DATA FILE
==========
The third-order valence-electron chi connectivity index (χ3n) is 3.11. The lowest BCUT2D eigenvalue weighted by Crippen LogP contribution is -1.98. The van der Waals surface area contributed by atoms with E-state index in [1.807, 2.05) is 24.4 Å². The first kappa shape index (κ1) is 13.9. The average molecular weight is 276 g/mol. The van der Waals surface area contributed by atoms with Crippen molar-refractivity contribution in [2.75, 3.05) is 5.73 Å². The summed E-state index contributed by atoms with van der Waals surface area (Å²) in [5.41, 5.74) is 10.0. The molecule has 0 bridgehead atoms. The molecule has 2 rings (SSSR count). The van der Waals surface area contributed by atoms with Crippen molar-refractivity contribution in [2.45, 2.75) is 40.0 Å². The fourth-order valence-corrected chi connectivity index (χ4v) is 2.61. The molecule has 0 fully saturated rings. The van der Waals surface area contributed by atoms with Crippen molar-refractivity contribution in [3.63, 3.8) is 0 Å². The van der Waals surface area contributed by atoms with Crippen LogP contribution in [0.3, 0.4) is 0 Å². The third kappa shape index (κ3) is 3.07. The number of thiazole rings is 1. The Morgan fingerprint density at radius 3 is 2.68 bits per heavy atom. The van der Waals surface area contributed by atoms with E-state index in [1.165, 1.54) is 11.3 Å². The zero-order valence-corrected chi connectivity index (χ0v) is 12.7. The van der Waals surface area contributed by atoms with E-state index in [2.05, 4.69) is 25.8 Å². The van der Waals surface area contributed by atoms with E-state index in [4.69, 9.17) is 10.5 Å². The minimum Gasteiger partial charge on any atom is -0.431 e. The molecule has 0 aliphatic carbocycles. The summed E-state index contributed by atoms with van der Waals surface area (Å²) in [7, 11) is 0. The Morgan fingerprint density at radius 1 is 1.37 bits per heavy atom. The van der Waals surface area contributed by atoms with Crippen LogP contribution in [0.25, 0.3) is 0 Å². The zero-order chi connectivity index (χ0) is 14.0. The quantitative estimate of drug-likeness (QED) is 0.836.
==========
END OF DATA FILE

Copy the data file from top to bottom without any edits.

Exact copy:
The third-order valence-electron chi connectivity index (χ3n) is 3.11. The lowest BCUT2D eigenvalue weighted by Crippen LogP contribution is -1.98. The van der Waals surface area contributed by atoms with E-state index in [1.807, 2.05) is 24.4 Å². The first kappa shape index (κ1) is 13.9. The average molecular weight is 276 g/mol. The van der Waals surface area contributed by atoms with Crippen molar-refractivity contribution in [2.75, 3.05) is 5.73 Å². The summed E-state index contributed by atoms with van der Waals surface area (Å²) in [5.41, 5.74) is 10.0. The molecule has 0 bridgehead atoms. The molecule has 2 rings (SSSR count). The van der Waals surface area contributed by atoms with Crippen molar-refractivity contribution in [2.45, 2.75) is 40.0 Å². The fourth-order valence-corrected chi connectivity index (χ4v) is 2.61. The molecule has 0 fully saturated rings. The van der Waals surface area contributed by atoms with Crippen molar-refractivity contribution in [3.63, 3.8) is 0 Å². The van der Waals surface area contributed by atoms with Crippen LogP contribution in [0.3, 0.4) is 0 Å². The third kappa shape index (κ3) is 3.07. The number of thiazole rings is 1. The Morgan fingerprint density at radius 3 is 2.68 bits per heavy atom. The van der Waals surface area contributed by atoms with E-state index in [1.165, 1.54) is 11.3 Å². The zero-order valence-corrected chi connectivity index (χ0v) is 12.7. The van der Waals surface area contributed by atoms with E-state index in [2.05, 4.69) is 25.8 Å². The van der Waals surface area contributed by atoms with E-state index in [4.69, 9.17) is 10.5 Å². The minimum Gasteiger partial charge on any atom is -0.431 e. The molecule has 0 aliphatic carbocycles. The summed E-state index contributed by atoms with van der Waals surface area (Å²) in [7, 11) is 0. The Morgan fingerprint density at radius 1 is 1.37 bits per heavy atom. The van der Waals surface area contributed by atoms with Crippen LogP contribution in [0.25, 0.3) is 0 Å². The zero-order chi connectivity index (χ0) is 14.0. The quantitative estimate of drug-likeness (QED) is 0.836.